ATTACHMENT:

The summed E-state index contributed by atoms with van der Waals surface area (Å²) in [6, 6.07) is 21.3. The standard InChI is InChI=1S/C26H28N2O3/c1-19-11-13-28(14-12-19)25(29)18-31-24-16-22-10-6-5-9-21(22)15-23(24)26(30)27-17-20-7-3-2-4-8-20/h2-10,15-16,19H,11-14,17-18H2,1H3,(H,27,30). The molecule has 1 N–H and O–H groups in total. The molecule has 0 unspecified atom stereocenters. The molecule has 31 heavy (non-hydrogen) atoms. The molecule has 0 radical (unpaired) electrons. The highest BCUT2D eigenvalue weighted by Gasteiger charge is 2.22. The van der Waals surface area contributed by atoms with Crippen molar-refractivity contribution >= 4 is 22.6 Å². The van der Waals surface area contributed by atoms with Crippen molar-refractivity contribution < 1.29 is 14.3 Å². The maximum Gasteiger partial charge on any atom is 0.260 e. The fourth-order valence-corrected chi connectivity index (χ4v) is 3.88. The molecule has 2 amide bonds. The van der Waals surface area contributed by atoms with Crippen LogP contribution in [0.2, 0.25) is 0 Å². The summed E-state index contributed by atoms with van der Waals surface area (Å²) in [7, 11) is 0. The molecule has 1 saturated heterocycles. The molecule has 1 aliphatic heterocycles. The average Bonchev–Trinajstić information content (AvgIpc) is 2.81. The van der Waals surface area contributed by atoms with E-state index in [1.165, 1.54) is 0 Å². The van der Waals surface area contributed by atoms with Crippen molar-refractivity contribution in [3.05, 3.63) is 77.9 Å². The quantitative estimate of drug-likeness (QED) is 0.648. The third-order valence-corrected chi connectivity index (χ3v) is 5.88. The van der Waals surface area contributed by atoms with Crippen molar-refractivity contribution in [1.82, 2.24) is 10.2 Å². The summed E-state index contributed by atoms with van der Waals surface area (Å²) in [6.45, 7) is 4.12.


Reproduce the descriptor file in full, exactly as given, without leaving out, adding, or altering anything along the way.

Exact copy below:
The summed E-state index contributed by atoms with van der Waals surface area (Å²) in [6, 6.07) is 21.3. The standard InChI is InChI=1S/C26H28N2O3/c1-19-11-13-28(14-12-19)25(29)18-31-24-16-22-10-6-5-9-21(22)15-23(24)26(30)27-17-20-7-3-2-4-8-20/h2-10,15-16,19H,11-14,17-18H2,1H3,(H,27,30). The molecule has 1 N–H and O–H groups in total. The molecule has 0 unspecified atom stereocenters. The molecule has 31 heavy (non-hydrogen) atoms. The molecule has 0 radical (unpaired) electrons. The highest BCUT2D eigenvalue weighted by Gasteiger charge is 2.22. The van der Waals surface area contributed by atoms with Crippen molar-refractivity contribution >= 4 is 22.6 Å². The van der Waals surface area contributed by atoms with Crippen molar-refractivity contribution < 1.29 is 14.3 Å². The maximum Gasteiger partial charge on any atom is 0.260 e. The fourth-order valence-corrected chi connectivity index (χ4v) is 3.88. The molecule has 2 amide bonds. The van der Waals surface area contributed by atoms with Crippen LogP contribution in [0.2, 0.25) is 0 Å². The summed E-state index contributed by atoms with van der Waals surface area (Å²) in [7, 11) is 0. The molecule has 1 saturated heterocycles. The molecule has 1 aliphatic heterocycles. The average Bonchev–Trinajstić information content (AvgIpc) is 2.81. The van der Waals surface area contributed by atoms with E-state index in [1.165, 1.54) is 0 Å². The van der Waals surface area contributed by atoms with Crippen molar-refractivity contribution in [3.05, 3.63) is 77.9 Å². The quantitative estimate of drug-likeness (QED) is 0.648. The third-order valence-corrected chi connectivity index (χ3v) is 5.88. The van der Waals surface area contributed by atoms with Crippen molar-refractivity contribution in [1.82, 2.24) is 10.2 Å². The summed E-state index contributed by atoms with van der Waals surface area (Å²) in [6.45, 7) is 4.12.